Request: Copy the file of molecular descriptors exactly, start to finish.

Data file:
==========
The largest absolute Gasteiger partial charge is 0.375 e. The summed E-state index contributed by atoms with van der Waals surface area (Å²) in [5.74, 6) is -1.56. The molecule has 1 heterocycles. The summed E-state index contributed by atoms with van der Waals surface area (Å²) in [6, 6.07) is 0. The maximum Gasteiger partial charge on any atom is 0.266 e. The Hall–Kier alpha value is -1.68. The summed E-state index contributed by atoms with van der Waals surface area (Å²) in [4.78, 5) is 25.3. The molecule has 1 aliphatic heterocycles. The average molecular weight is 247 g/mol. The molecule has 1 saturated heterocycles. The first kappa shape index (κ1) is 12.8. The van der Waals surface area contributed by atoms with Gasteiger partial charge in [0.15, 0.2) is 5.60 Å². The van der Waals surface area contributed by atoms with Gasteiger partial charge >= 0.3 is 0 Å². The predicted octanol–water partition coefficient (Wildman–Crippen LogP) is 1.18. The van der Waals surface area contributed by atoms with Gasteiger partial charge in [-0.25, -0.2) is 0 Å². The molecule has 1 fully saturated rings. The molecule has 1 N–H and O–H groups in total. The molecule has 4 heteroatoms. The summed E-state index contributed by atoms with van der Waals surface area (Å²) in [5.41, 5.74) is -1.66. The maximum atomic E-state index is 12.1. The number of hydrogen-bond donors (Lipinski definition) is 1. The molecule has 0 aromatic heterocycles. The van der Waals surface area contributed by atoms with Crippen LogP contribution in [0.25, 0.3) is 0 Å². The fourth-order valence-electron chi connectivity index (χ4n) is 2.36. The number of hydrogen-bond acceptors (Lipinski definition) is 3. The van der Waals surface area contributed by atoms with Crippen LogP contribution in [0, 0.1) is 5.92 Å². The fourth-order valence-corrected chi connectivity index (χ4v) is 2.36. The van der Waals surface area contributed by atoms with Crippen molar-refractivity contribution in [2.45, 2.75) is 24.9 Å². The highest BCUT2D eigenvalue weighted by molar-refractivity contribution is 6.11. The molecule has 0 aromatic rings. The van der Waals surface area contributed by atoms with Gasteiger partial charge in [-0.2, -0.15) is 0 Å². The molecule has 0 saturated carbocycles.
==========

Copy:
The largest absolute Gasteiger partial charge is 0.375 e. The summed E-state index contributed by atoms with van der Waals surface area (Å²) in [5.74, 6) is -1.56. The molecule has 1 heterocycles. The summed E-state index contributed by atoms with van der Waals surface area (Å²) in [6, 6.07) is 0. The maximum Gasteiger partial charge on any atom is 0.266 e. The Hall–Kier alpha value is -1.68. The summed E-state index contributed by atoms with van der Waals surface area (Å²) in [4.78, 5) is 25.3. The molecule has 1 aliphatic heterocycles. The average molecular weight is 247 g/mol. The molecule has 1 saturated heterocycles. The first kappa shape index (κ1) is 12.8. The van der Waals surface area contributed by atoms with Gasteiger partial charge in [0.15, 0.2) is 5.60 Å². The van der Waals surface area contributed by atoms with Gasteiger partial charge >= 0.3 is 0 Å². The predicted octanol–water partition coefficient (Wildman–Crippen LogP) is 1.18. The van der Waals surface area contributed by atoms with Gasteiger partial charge in [-0.25, -0.2) is 0 Å². The molecule has 1 fully saturated rings. The molecule has 1 N–H and O–H groups in total. The molecule has 4 heteroatoms. The summed E-state index contributed by atoms with van der Waals surface area (Å²) in [5.41, 5.74) is -1.66. The maximum atomic E-state index is 12.1. The number of hydrogen-bond donors (Lipinski definition) is 1. The molecule has 0 aromatic heterocycles. The van der Waals surface area contributed by atoms with Crippen LogP contribution in [0.25, 0.3) is 0 Å². The fourth-order valence-electron chi connectivity index (χ4n) is 2.36. The number of hydrogen-bond acceptors (Lipinski definition) is 3. The van der Waals surface area contributed by atoms with Crippen LogP contribution in [0, 0.1) is 5.92 Å². The fourth-order valence-corrected chi connectivity index (χ4v) is 2.36. The van der Waals surface area contributed by atoms with Crippen molar-refractivity contribution in [2.45, 2.75) is 24.9 Å². The highest BCUT2D eigenvalue weighted by molar-refractivity contribution is 6.11. The molecule has 0 aromatic rings. The van der Waals surface area contributed by atoms with Gasteiger partial charge in [-0.2, -0.15) is 0 Å². The molecule has 0 saturated carbocycles.